UGA graduate student receives Schlumberger Fellowship to study tuberculosis transmission
June 15, 2016Print
- Rebecca Ayer
- María Eugenia Castellanos
Athens, Ga. - University of Georgia doctoral student María Eugenia Castellanos has been awarded a 2016-2017 Schlumberger Foundation Faculty for the Future Fellowship to fund her research on tuberculosis transmission in Guatemala.
Castellanos, a doctoral student studying epidemiology in the UGA College of Public Health, will work to identify the risk factors associated with TB and spread of with TB—especially in HIV patients. The one-year, renewable Schlumberger Foundation grant provides women scientists from developing and emerging countries up to $50,000 to pursue advanced degrees in a science, technology, engineering or mathematics field.
"The leading causes of death in Guatemala are preventable and treatable infectious diseases," Castellanos said. "Tuberculosis, in particular, is an illness that affects the most vulnerable people and one that we have not been able to reduce the prevalence of in the last 10 years."
For her project, Castellanos will analyze isolates of the bacteria that cause mycobacterium tuberculosis from patients at Clínica Familiar "Luis Angel García," an HIV specialty clinic within Guatemala City's General Hospital.
HIV-positive people are at particular risk for TB infection. Her research will identify the strains of TB more prevalent in this particularly vulnerable population and also look at the clinical and epidemiological risk factors that might increase a patient's chance of having a recent transmission of this disease.
"If we understand the main risk factors that lead a patient to have a particular strain of TB, we can create interventions that will allow health policymakers in Guatemala to direct targeted TB control measures at high-risk populations," she said. "Over the last 20 years, there have only been a handful of papers published about tuberculosis in Guatemala. Not many people are able to do any type of research, often because of lack of funding and lack of resources, so I think this is going to be very important work."
Castellanos received her bachelor's degree in chemical biology from the Universidad de San Carlos de Guatemala in 2005 and, with the support of a Joint Japan-Inter-American Development Bank Scholarship, traveled to England to study tuberculosis at University of Liverpool School of Tropical Medicine. She completed a master's degree in medical microbiology there in 2008.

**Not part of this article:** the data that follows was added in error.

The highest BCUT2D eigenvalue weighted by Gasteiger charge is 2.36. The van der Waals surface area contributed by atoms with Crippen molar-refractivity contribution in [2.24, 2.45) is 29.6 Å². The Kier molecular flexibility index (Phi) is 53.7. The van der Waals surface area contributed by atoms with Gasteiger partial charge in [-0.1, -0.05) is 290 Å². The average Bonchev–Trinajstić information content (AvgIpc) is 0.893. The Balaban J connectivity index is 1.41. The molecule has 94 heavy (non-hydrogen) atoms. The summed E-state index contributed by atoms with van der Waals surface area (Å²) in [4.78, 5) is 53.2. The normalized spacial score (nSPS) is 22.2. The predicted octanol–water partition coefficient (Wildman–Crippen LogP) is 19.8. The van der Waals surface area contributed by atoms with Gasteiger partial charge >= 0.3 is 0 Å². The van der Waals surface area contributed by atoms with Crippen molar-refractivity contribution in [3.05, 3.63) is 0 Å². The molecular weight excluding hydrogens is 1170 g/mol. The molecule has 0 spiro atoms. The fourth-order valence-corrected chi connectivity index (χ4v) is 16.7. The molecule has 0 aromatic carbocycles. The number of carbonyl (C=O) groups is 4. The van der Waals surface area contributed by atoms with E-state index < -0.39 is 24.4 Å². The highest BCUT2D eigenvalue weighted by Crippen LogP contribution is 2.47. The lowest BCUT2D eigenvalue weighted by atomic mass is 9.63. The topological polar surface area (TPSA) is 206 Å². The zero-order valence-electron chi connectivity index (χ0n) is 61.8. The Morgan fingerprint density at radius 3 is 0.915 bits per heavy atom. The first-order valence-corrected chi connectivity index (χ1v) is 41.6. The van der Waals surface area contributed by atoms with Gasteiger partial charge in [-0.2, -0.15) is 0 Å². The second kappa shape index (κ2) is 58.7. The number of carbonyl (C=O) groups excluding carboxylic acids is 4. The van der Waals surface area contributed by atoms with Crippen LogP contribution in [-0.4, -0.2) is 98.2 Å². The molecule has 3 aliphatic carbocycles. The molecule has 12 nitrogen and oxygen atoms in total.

Returning to her hometown of Guatemala City, Castellanos accepted a position at the Universidad del Valle de Guatemala teaching and working as a research assistant in the Malaria and Vector Biology Unit of the university's Center for Health Studies.
In 2014, she came to the U.S. supported by a Fulbright fellowship and a desire to pursue a doctoral degree under the mentorship of Dr. Christopher Whalen, Ernest Corn Professor of Infectious Disease Epidemiology at the UGA College of Public Health.
"Dr. Whalen is one of the leading TB researchers in the world with over 25 years working on TB in low-income, international settings; and he is the main reason I chose UGA for my graduate studies," Castellanos said. "I feel proud to be doing something, in collaboration both with Dr. Whalen and a great group of talented Guatemalan researchers, that we, the people of Guatemala, can do to help our country. The only way that we will be able to advance is if we start shaping our fate."
Recognizing the link between science, technology and socioeconomic development, as well as the role of education in realizing individual potential, the Schlumberger Foundation established its flagship program, Faculty for the Future, in 2004. Since then, 600 women from 78 emerging countries have received Faculty for the Future fellowships to pursue advanced graduate studies at top universities abroad.
Castellanos is the second doctoral student from the college's department of epidemiology and biostatistics to receive the international award. Dr. Jane Mutanga-Mutembo, whose fellowship was renewed for a second year, is developing mobile technology in Zambia to help people living with HIV maintain adherence to the lifelong medication regimens needed to keep the virus suppressed.
"Guatemala is definitely a country where machismo is still very prevalent," Castellanos said. "And combined with lack of financial resources, women in my country don't tend to be able to advance at the graduate level and earn a master's or Ph.D. degree. I feel as more women are able achieve this level of success, we can do more for the women who come after."
After the completion of her degree, Castellanos plans to return to Universidad del Valle de Guatemala to build her own research program in tuberculosis and ultimately, she hopes, participate in the establishment of a leading research center for infectious diseases in the Central American region.
"There is still a lot to do in the study of the epidemiology of tuberculosis and other infectious diseases in Guatemala and Central America," Castellanos said. "My dream is that my Ph.D. program will permit me to better participate in their control and management, as it can be a doorway to the improvement in the lives of many Guatemalan people. That's big, but, yeah, that is my dream."